Parameters (rETRmax, α, Ek, Fv/Fm, and NPQ) derived from the rapid light curves (RLC) of intertidal and subtidal plants in Aenggang Bay (A, C, E, G, and I) and Koje Bay (B, D, F, H, and J). Stern–Volmer non-photochemical quenching (NPQ) values were obtained at the highest actinic irradiance. Values are means ± standard errors (n = 10–15). An asterisk above the bar indicates a significant difference between the intertidal and subtidal plants in each season.
The intertidal and subtidal plants in both bay systems exhibited similar qP vs. qN relationships, and qN and qP correlated negatively throughout the experimental period (Fig 4). Although the relationship pattern between qP and qN was similar between the intertidal and subtidal plants, the negative slopes were steeper in the intertidal plants than those in the subtidal plants in both bay systems during all experimental periods (Fig 4). The values of qN in the intertidal plants were always higher than those in the subtidal plants under all light conditions in both bay systems (Fig 4).
Relationship between photochemical quenching (qP) and non-photochemical quenching (qN) during each season in Aenggang Bay (A, C, E, and G) and Koje Bay (B, D, F, and H). The rapid light curve (RLC) measurements were taken from the lowest to highest actinic light levels and are displayed from right to left on the x-axis. Values are means ± standard errors (n = 10–15).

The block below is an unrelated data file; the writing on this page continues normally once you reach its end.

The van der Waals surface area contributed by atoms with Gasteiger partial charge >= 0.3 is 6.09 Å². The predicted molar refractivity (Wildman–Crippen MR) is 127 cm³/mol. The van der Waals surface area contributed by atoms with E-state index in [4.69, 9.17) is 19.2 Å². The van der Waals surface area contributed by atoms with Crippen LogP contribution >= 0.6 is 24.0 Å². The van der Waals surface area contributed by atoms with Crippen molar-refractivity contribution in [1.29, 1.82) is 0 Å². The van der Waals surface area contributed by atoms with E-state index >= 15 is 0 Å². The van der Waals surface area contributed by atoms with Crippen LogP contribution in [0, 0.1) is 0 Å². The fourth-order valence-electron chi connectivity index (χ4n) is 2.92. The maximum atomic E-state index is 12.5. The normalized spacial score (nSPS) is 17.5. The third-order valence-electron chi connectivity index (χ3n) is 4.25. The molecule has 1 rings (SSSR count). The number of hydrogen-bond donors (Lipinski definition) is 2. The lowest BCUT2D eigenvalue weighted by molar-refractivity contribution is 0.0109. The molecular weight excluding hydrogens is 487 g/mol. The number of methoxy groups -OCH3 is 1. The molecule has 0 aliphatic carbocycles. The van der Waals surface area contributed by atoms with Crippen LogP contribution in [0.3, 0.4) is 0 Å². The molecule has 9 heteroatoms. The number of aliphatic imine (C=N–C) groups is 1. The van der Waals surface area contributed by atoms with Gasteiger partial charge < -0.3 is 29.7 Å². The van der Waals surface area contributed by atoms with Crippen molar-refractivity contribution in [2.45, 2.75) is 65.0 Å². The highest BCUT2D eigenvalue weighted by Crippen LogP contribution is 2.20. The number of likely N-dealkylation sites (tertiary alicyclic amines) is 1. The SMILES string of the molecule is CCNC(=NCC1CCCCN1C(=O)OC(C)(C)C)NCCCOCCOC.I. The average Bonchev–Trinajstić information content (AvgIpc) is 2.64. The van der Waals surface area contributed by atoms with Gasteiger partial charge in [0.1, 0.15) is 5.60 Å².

Carbon stable isotope ratio
Leaf δ13C values were significantly more negative (P < 0.01) in the intertidal plants than in the subtidal plants throughout the study period in both bay systems (Fig 5). The differences in the leaf δ13C values between intertidal and subtidal plants were more distinguishable during the spring and summer growing season. Leaf δ13C values of the intertidal plants in Aenggang Bay ranged from −9.89 to −7.62‰ with a mean of −8.55‰, whereas the values for subtidal plants ranged from −9.43 to −7.37‰ with a mean of −8.38‰ (Fig 5A). Leaf δ13C values of the intertidal plants in Koje Bay ranged from −9.43 to −7.78‰ with a mean of −8.58‰, whereas values of subtidal plants ranged from −8.79 to −7.40‰ with a mean of −8.03‰ (Fig 5B).
Carbon stable isotope (δ13C) values of leaf tissues for the intertidal and subtidal plants in Aenggang Bay (A) and Koje Bay (B). Values are means ± standard errors (n = 6). An asterisk above the bar indicates a significant difference between the intertidal and subtidal plants in each season.
Photosynthetic responses to emersion and recovery after re-immersion